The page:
Tuesday, June 19, 2012

Dog Bless You Helps Veterans

Dog Bless You, a Facebook Campaign has selected Canines for Veterans as one of the recipients for their Spirit of ’76 Facebook Campaign.  From Memorial Day (May 28th) to Independence Day (July 4th), Dog Bless You, a non-profit community created by explore.org founder and Annenberg Foundation Director and Vice President, Charlie Annenberg, will celebrate dogs and soldiers in America and bring service and companion dogs to war veterans through a challenge grant that incorporates Facebook, Tumblr, and Pinterest.

For every 1,000 new subscribers on the Dog Bless You Facebook, Pinterest, or Tumblr pages, explore.org will donate the costs of one service or companion dog to a war veteran.  Through a grant made possible by the Annenberg Foundation, explore.org will donate up to 76 dogs with the help of non-profit organizations throughout the US. The Spirit of ’76 is a celebration of 1776, the birth year of our country’s independence. The campaign offers a chance for people to come together and raise awareness surrounding the healing role dogs can play in the lives of those affected by war. The Facebook page, Tumblr page, and Pinterest page will feature photos, videos and discussions aimed at educating and inspiring.

“This is a great example how foundations are incorporating social media into the opportunities for grantees” says Rick Hairston, President/CEO of Canines for Service.  Dog Bless You is a creative way to feature the service Canines for Veterans is providing to our warriors while creating a needed funding source to continue to provide this medical option to our Veterans.”

Canines for Veterans, a program of Canines for Service, is a triple win; providing quality trained service dogs to our veterans at no cost, teaching military prisoners new skills that they can use when released from prison and rescuing dogs from local shelters giving them a second chance at a new life.   The program is innovative and provides a professionally trained service dog within about one year from the dog entering training.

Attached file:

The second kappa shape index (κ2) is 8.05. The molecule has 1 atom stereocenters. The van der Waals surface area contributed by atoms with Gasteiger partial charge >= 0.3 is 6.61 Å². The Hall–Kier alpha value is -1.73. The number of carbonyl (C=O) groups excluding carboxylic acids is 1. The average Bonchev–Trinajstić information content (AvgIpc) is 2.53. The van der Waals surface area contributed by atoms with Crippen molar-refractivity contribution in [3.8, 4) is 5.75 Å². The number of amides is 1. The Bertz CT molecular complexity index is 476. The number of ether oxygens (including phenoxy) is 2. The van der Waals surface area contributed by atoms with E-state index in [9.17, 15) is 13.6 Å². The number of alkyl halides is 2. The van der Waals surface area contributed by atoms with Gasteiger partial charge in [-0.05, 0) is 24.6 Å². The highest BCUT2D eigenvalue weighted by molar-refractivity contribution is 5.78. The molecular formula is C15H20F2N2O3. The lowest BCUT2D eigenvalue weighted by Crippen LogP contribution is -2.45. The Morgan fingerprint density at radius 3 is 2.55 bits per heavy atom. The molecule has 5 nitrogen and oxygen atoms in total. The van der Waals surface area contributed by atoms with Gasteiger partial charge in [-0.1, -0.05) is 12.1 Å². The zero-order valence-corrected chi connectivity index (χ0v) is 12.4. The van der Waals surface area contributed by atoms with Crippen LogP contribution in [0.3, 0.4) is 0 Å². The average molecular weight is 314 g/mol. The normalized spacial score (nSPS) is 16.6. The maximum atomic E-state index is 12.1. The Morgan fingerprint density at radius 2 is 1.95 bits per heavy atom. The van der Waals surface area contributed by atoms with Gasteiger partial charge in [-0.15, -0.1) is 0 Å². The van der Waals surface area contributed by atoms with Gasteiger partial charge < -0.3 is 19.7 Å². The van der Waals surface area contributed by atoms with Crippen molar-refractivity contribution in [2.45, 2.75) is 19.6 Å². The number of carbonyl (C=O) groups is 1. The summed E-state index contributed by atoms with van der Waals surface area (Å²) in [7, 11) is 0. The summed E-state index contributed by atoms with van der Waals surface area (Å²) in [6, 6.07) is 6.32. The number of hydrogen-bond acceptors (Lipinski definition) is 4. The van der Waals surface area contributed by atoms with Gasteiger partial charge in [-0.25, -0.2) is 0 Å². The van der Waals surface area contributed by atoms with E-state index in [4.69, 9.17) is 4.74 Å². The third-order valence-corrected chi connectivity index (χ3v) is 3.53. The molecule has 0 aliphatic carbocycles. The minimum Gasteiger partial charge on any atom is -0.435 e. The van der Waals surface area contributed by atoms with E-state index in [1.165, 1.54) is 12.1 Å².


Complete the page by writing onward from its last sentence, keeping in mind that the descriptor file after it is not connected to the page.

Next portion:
So, what makes CFV different?    For one thing, 95% of the dogs in the program are from rescue  and all are temperament and health tested to ensure the right fit for the service work the dog will be trained to do.  Next, training standards have been developed and approved by the U.S, Department of Labor as an Apprenticeship program which includes 3600 hours of training for the handler and an average of 2,500 hours for each dog; the first of it's kind for a prison service dog training program.  The skills to assist a Veteran with PTSD have been developed by and with individuals that have PTSD and are compliant to federal law (Americans With Disability Act).  After completing an application and review for a service dog, each client receives individualized instruction when they learn to work with their service dog.    Because we work with each recipient individually, they get the specific training needed for the skills needed, can ask as many questions as they need to understand and we can reduce the training time for the team to an average of 5 days.  That saves the client time, money and most of all anxiety of being in a unfamiliar location. And, we don't stop there.  Once the client has completed training and goes home with their new service dog, CFV is there for the team for follow-up and we provide the liability insurance coverage for the service dog by maintaining the ownership.   

Canines for Service, previously known as Carolina Canines for Service, empowers people with disabilities to achieve greater independence through the gift of quality trained service dogs. Through the volunteer efforts of foster families and military prisoners, the organization trains certified service dogs and then partners the canines with eligible recipients.  

Canines for Service is asking the community and supporters to like Dog Bless You on Facebook from now to July 4th and share this with your friends to help veterans receive service dogs.